Expect to see a lot of net neutrality activity this week as we approach the September 15 deadline for comments on FCC chairman Tom Wheeler’s open Internet proposal — which stops short of banning cable and phone companies from favoring some content providers. Tomorrow several major tech companies including Netflix, Kickstarter, Mozilla, and reddit as well as activist groups will include slow-moving icons on their sites to illustrate what they believe could happen if the FCC doesn’t impose tougher regulations. This “could become one of the biggest online protests of all time (step aside, SOPA),” says the Free Press Action Fund, a major supporter of the event. The groups plan lunchtime rallies in New York, Philadelphia (where Comcast is headquartered) and other cities September 15.
Today they also called on the FCC to hold at least four hearings on the subject, outside of Washington, DC. “An often invisible agency is about to decide the future of our news and information ecosystem,” says former FCC Commissioner Michael Copps, now an adviser to Common Cause. “It must not make an invisible decision. The Commission hears more than enough from inside-the-Beltway lobbyists. Now it needs to hear from the people who will have to live with its decisions.”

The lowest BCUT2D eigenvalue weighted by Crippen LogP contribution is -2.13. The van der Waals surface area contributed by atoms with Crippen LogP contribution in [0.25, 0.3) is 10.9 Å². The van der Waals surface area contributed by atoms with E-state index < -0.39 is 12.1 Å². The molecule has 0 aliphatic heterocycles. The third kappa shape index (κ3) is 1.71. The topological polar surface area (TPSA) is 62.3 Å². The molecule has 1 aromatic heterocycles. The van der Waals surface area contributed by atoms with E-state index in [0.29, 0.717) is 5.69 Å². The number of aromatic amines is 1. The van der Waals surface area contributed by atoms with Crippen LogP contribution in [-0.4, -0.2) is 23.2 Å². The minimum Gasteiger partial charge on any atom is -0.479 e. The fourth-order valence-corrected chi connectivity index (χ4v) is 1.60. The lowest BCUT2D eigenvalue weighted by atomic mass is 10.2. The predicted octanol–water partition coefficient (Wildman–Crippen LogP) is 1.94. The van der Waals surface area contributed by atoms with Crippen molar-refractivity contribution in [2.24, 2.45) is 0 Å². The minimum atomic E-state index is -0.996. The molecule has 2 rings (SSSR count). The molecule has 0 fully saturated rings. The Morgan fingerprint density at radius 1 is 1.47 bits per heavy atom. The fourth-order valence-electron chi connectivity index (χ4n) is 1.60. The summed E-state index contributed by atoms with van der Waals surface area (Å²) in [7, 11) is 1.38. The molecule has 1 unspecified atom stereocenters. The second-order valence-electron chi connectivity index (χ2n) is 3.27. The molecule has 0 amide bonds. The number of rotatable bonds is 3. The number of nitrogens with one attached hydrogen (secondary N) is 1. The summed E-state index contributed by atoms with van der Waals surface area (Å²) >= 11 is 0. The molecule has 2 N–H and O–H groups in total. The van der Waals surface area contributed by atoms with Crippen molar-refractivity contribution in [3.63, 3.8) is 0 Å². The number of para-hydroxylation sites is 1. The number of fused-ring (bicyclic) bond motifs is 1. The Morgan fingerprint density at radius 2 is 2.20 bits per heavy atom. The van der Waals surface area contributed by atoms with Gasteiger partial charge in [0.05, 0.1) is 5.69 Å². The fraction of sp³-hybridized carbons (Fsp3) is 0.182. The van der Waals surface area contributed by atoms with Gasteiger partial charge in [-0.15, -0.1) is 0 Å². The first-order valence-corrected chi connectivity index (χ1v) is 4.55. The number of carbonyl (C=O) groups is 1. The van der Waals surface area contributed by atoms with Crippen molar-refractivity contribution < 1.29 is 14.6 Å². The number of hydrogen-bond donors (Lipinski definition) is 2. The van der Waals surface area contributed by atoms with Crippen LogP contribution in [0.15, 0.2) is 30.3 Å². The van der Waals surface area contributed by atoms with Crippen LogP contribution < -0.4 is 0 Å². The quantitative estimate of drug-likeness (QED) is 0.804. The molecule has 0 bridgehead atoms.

Speaking of lobbyists, Wheeler today told CTIA — the wireless industry trade group that he once ran — that he might want to change or end the policy of giving mobile providers more flexibility to manage their networks than wired ones have. There’ve been “significant changes in the mobile marketplace since 2010” when the FCC adopted net neutrality rules that a federal court remanded in January. The world depends much more on mobile devices than it did then. He’s also concerned that some mobile providers tell customers that they have unlimited data — but throttle speeds when they use too much. “Our Open Internet proceeding will look closely at both the question of what is ‘reasonable’ and the related subject of how network management practices can be transparent to consumers and edge providers.”